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Old Trees

Last week I wrote about the proposed timber harvest plan on the edge of the Little River Airport property. In that piece I said something to the effect that most of the people opposing this particular plan couldn't find their way out of the very same woodlands they are seeking to protect. That comment derived from a walk I took into the Airport property in August. Not only were several of my fellow hikers thoroughly turned around after tromping a couple of hundred feet into the brush and woods, there's another impression that pops up consistently whenever I'm among blind environmentalists. Yes Virginia, there are blind environmentalists; not in the literal sense, but a guilt ridden, mindless cadre of Mendo-lib followers. I'm talking about the sort who think every logging operation is a clearcut, that every logging operation that happened before they got here and stopped a couple was a clearcut.

The first 25-30 years of logging near the Mendocino Coast was accomplished by men with axes, chopping down huge old growth redwoods that stood very close to our coastal streams. The logs were rolled, often with jackscrews, into the rivers then floated down to holding areas called booms and on to the sawmills located at or near the mouths of the rivers. The first sawmill on the Albion started operations in 1852 more or less at the same time as on Big River. By 1856 Alexander Macpherson had sawmills operating on both the Albion and Noyo Rivers.

Clearcutting was a practical impossibility in these early decades, primarily due to the lengthy process of cutting down a ten to twenty foot diameter tree with nothing more than an ax. An individual tree could produce thousands of board feet of lumber, if felled deftly so that it landed as smoothly and gently as possible. Good choppers were highly prized in the woods. Until the very recent past choppers (still called that long after chainsaws became the norm in the woods) were paid by the board foot, meaning the more mill-able lumber they preserved when falling a redwood or fir the more they earned. Just as in society in general the woods has/had a class system: choppers were at the head of that class.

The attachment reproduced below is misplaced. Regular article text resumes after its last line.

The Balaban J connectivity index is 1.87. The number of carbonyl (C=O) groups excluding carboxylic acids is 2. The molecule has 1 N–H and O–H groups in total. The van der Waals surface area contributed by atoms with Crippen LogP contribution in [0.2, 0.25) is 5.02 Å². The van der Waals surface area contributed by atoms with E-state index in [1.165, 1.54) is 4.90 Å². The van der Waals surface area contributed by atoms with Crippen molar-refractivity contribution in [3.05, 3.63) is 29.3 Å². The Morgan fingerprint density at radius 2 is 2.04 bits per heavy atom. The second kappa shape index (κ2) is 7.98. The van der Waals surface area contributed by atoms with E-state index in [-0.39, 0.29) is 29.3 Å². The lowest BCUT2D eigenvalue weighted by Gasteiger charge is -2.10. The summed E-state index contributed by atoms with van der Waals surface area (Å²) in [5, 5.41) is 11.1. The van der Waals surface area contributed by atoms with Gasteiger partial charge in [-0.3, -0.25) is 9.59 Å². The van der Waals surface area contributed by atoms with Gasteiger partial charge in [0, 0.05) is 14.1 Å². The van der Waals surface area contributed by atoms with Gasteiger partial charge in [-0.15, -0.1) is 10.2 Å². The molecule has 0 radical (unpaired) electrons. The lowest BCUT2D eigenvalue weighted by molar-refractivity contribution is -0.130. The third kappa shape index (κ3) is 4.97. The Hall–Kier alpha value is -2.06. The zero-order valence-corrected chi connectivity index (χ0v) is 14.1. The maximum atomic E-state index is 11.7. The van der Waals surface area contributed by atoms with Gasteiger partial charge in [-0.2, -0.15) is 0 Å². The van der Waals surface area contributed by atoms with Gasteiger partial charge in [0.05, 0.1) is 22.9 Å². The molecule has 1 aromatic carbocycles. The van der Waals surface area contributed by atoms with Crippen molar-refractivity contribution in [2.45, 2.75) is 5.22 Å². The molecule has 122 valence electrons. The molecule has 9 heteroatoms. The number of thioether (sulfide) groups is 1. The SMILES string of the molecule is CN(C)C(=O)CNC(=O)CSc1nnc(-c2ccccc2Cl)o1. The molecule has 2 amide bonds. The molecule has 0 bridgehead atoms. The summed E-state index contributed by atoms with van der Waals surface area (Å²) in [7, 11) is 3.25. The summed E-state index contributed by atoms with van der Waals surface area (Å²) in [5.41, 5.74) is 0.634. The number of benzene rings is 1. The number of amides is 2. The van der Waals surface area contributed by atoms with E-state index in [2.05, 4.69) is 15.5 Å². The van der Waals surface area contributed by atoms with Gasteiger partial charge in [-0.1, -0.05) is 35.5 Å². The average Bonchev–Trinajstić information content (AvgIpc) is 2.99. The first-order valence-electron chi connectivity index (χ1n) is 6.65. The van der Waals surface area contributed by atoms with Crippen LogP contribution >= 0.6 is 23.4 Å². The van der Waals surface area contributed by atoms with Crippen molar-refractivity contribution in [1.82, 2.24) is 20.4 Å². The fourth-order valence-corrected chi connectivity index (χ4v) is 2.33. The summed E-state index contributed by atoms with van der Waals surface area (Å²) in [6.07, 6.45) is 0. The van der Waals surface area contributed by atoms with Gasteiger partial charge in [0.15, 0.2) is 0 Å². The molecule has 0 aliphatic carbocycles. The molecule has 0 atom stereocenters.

This leads us to another reason early woodsmen couldn't clearcut. In any heavily timbered stand, attempting to fall all the large timber would have lead to trees crashing one on top of the other, smashing much of the valuable lumber before it ever reached the river let alone the sawmill.

The axes themselves usually weighed between three and four pounds, often double-bit (a sharpened blade on each side), with hickory handles five to ten inches longer than the average big league baseball bat, and costing upwards of a dollar. John Reilly, who later settled in Anderson Valley (the Reilly Heights sign can still be spotted alongside the road about halfway between Floodgate and Philo), renowned as one of the fastest fallers around, chopped down a 19-foot diameter redwood alongside the Albion more or less single-handed in three summer days.

Not long after, in the early 1880s, John Dolbeer of Humboldt County invented something that changed the nature of logging. That innovation was the steam donkey. The contraption looked something like a backwoods still or a boiler engine. Its mechanical engine could be moved into the woods by a single horse or oxen. Dolbeer's first model had a 150 foot rope which was wrapped around a spool on the “donkey.” The four and a half inch thick rope was spooled out to a log which the donkey engine then pulled back to it. Picture the most rudimentary CAT or tractor. Improvements in the steam donkey by 1900, led to faster removal of logs from the woods, which in turn allowed more and more trees to be felled in a given area. Thus by the first decade of the twentieth century, something approaching clearcutting began to happen in certain areas of Mendocino and Humboldt Counties.

Steam Donkey
Steam Donkey